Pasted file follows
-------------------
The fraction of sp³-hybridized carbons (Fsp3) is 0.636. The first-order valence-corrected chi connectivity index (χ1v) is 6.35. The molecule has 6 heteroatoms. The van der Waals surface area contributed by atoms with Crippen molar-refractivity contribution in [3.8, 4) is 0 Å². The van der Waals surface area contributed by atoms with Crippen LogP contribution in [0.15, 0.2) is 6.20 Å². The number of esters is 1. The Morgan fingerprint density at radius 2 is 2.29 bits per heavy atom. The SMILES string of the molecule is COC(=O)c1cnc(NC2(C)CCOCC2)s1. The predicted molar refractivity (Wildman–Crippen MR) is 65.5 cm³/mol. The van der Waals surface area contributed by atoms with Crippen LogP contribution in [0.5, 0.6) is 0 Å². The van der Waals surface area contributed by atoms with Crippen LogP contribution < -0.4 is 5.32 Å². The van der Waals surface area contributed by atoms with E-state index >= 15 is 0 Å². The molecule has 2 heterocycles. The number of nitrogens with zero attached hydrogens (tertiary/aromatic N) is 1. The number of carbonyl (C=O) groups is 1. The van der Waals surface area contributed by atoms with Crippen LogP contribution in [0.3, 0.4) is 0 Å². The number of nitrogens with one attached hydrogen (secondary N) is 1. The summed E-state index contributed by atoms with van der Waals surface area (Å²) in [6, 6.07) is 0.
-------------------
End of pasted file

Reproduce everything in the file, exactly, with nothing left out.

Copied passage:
The fraction of sp³-hybridized carbons (Fsp3) is 0.636. The first-order valence-corrected chi connectivity index (χ1v) is 6.35. The molecule has 6 heteroatoms. The van der Waals surface area contributed by atoms with Crippen molar-refractivity contribution in [3.8, 4) is 0 Å². The van der Waals surface area contributed by atoms with Crippen LogP contribution in [0.15, 0.2) is 6.20 Å². The number of esters is 1. The Morgan fingerprint density at radius 2 is 2.29 bits per heavy atom. The SMILES string of the molecule is COC(=O)c1cnc(NC2(C)CCOCC2)s1. The predicted molar refractivity (Wildman–Crippen MR) is 65.5 cm³/mol. The van der Waals surface area contributed by atoms with Crippen LogP contribution in [0.5, 0.6) is 0 Å². The van der Waals surface area contributed by atoms with Crippen LogP contribution < -0.4 is 5.32 Å². The van der Waals surface area contributed by atoms with E-state index >= 15 is 0 Å². The molecule has 2 heterocycles. The number of nitrogens with zero attached hydrogens (tertiary/aromatic N) is 1. The number of carbonyl (C=O) groups is 1. The van der Waals surface area contributed by atoms with Crippen LogP contribution in [0.3, 0.4) is 0 Å². The number of nitrogens with one attached hydrogen (secondary N) is 1. The summed E-state index contributed by atoms with van der Waals surface area (Å²) in [6, 6.07) is 0.